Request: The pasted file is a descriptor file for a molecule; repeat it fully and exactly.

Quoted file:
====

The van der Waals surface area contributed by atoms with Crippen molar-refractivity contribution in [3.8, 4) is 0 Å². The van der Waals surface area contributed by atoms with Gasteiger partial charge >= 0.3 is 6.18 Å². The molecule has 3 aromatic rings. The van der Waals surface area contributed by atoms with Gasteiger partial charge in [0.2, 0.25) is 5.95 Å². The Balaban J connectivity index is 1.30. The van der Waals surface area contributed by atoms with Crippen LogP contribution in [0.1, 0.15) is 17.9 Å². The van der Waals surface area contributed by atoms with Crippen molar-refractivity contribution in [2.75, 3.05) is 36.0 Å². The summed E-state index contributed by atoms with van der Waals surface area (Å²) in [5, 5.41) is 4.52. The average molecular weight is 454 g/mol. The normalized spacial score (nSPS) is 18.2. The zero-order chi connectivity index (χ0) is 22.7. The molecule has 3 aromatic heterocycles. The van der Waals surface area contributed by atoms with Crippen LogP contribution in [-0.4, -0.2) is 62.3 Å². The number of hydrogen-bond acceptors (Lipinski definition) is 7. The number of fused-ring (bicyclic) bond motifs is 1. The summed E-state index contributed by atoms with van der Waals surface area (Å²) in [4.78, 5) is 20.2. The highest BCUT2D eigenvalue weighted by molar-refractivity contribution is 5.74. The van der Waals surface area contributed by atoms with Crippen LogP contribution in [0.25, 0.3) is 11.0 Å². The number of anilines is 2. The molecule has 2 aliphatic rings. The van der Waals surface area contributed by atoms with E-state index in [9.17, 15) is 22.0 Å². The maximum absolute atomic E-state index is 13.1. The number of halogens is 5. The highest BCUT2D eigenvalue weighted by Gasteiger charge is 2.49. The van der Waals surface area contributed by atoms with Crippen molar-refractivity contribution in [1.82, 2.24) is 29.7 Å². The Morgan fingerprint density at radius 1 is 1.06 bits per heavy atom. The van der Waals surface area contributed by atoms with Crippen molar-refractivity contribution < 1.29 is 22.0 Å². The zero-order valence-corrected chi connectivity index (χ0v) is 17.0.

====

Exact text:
The van der Waals surface area contributed by atoms with Crippen molar-refractivity contribution in [3.8, 4) is 0 Å². The van der Waals surface area contributed by atoms with Gasteiger partial charge >= 0.3 is 6.18 Å². The molecule has 3 aromatic rings. The van der Waals surface area contributed by atoms with Gasteiger partial charge in [0.2, 0.25) is 5.95 Å². The Balaban J connectivity index is 1.30. The van der Waals surface area contributed by atoms with Crippen LogP contribution in [0.1, 0.15) is 17.9 Å². The van der Waals surface area contributed by atoms with Crippen molar-refractivity contribution in [2.75, 3.05) is 36.0 Å². The summed E-state index contributed by atoms with van der Waals surface area (Å²) in [5, 5.41) is 4.52. The average molecular weight is 454 g/mol. The normalized spacial score (nSPS) is 18.2. The zero-order chi connectivity index (χ0) is 22.7. The molecule has 3 aromatic heterocycles. The van der Waals surface area contributed by atoms with Crippen LogP contribution in [-0.4, -0.2) is 62.3 Å². The number of hydrogen-bond acceptors (Lipinski definition) is 7. The number of fused-ring (bicyclic) bond motifs is 1. The summed E-state index contributed by atoms with van der Waals surface area (Å²) in [4.78, 5) is 20.2. The highest BCUT2D eigenvalue weighted by molar-refractivity contribution is 5.74. The van der Waals surface area contributed by atoms with Crippen LogP contribution in [0.25, 0.3) is 11.0 Å². The number of anilines is 2. The molecule has 2 aliphatic rings. The van der Waals surface area contributed by atoms with E-state index in [9.17, 15) is 22.0 Å². The maximum absolute atomic E-state index is 13.1. The number of halogens is 5. The highest BCUT2D eigenvalue weighted by Gasteiger charge is 2.49. The van der Waals surface area contributed by atoms with Crippen molar-refractivity contribution in [1.82, 2.24) is 29.7 Å². The Morgan fingerprint density at radius 1 is 1.06 bits per heavy atom. The van der Waals surface area contributed by atoms with Crippen molar-refractivity contribution < 1.29 is 22.0 Å². The zero-order valence-corrected chi connectivity index (χ0v) is 17.0.